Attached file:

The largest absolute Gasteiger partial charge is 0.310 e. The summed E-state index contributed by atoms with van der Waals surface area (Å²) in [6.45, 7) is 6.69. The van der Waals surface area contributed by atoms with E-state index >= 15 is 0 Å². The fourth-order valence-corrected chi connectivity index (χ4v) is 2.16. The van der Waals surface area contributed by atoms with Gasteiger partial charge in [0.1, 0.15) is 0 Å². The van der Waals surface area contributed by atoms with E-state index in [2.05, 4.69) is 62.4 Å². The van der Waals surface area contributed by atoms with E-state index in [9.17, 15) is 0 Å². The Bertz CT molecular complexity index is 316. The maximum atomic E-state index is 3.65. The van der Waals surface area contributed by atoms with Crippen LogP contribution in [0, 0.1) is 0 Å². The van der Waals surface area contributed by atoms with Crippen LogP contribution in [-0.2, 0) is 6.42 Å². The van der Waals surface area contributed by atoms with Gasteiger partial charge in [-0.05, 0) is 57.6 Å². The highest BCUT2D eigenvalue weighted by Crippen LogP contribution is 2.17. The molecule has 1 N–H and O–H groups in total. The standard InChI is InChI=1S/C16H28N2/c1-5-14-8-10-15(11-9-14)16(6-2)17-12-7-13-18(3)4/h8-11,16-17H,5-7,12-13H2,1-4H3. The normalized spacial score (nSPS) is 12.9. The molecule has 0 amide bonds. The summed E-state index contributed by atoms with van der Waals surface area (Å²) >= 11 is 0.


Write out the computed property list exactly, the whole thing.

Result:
The largest absolute Gasteiger partial charge is 0.310 e. The summed E-state index contributed by atoms with van der Waals surface area (Å²) in [6.45, 7) is 6.69. The van der Waals surface area contributed by atoms with E-state index >= 15 is 0 Å². The fourth-order valence-corrected chi connectivity index (χ4v) is 2.16. The van der Waals surface area contributed by atoms with Gasteiger partial charge in [0.1, 0.15) is 0 Å². The van der Waals surface area contributed by atoms with E-state index in [2.05, 4.69) is 62.4 Å². The van der Waals surface area contributed by atoms with E-state index in [9.17, 15) is 0 Å². The Bertz CT molecular complexity index is 316. The maximum atomic E-state index is 3.65. The van der Waals surface area contributed by atoms with Crippen LogP contribution in [0, 0.1) is 0 Å². The van der Waals surface area contributed by atoms with Crippen LogP contribution in [-0.2, 0) is 6.42 Å². The van der Waals surface area contributed by atoms with Gasteiger partial charge in [-0.05, 0) is 57.6 Å². The highest BCUT2D eigenvalue weighted by Crippen LogP contribution is 2.17. The molecule has 1 N–H and O–H groups in total. The standard InChI is InChI=1S/C16H28N2/c1-5-14-8-10-15(11-9-14)16(6-2)17-12-7-13-18(3)4/h8-11,16-17H,5-7,12-13H2,1-4H3. The normalized spacial score (nSPS) is 12.9. The molecule has 0 amide bonds. The summed E-state index contributed by atoms with van der Waals surface area (Å²) >= 11 is 0.